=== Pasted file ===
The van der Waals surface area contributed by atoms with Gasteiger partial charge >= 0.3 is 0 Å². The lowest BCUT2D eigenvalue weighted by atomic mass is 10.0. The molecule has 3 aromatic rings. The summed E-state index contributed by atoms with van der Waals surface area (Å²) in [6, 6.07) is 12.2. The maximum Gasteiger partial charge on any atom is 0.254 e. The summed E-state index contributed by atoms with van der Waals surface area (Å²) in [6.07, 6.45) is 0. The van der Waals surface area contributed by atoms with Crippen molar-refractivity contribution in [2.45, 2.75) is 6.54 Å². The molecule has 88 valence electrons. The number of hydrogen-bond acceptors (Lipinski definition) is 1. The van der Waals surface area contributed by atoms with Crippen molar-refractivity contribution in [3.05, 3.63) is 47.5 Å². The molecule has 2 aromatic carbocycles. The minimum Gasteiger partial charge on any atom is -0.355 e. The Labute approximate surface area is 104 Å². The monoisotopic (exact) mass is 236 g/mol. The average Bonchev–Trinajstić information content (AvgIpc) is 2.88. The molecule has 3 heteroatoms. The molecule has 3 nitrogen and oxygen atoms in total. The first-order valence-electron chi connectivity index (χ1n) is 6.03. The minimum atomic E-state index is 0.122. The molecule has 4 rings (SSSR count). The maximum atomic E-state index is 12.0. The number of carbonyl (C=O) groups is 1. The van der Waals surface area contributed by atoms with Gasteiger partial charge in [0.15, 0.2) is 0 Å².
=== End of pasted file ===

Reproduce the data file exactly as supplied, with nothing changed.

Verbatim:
The van der Waals surface area contributed by atoms with Gasteiger partial charge >= 0.3 is 0 Å². The lowest BCUT2D eigenvalue weighted by atomic mass is 10.0. The molecule has 3 aromatic rings. The summed E-state index contributed by atoms with van der Waals surface area (Å²) in [6, 6.07) is 12.2. The maximum Gasteiger partial charge on any atom is 0.254 e. The summed E-state index contributed by atoms with van der Waals surface area (Å²) in [6.07, 6.45) is 0. The van der Waals surface area contributed by atoms with Crippen molar-refractivity contribution in [2.45, 2.75) is 6.54 Å². The molecule has 88 valence electrons. The number of hydrogen-bond acceptors (Lipinski definition) is 1. The van der Waals surface area contributed by atoms with Crippen molar-refractivity contribution in [3.05, 3.63) is 47.5 Å². The molecule has 2 aromatic carbocycles. The minimum Gasteiger partial charge on any atom is -0.355 e. The Labute approximate surface area is 104 Å². The monoisotopic (exact) mass is 236 g/mol. The average Bonchev–Trinajstić information content (AvgIpc) is 2.88. The molecule has 3 heteroatoms. The molecule has 3 nitrogen and oxygen atoms in total. The first-order valence-electron chi connectivity index (χ1n) is 6.03. The minimum atomic E-state index is 0.122. The molecule has 4 rings (SSSR count). The maximum atomic E-state index is 12.0. The number of carbonyl (C=O) groups is 1. The van der Waals surface area contributed by atoms with Gasteiger partial charge in [0.15, 0.2) is 0 Å².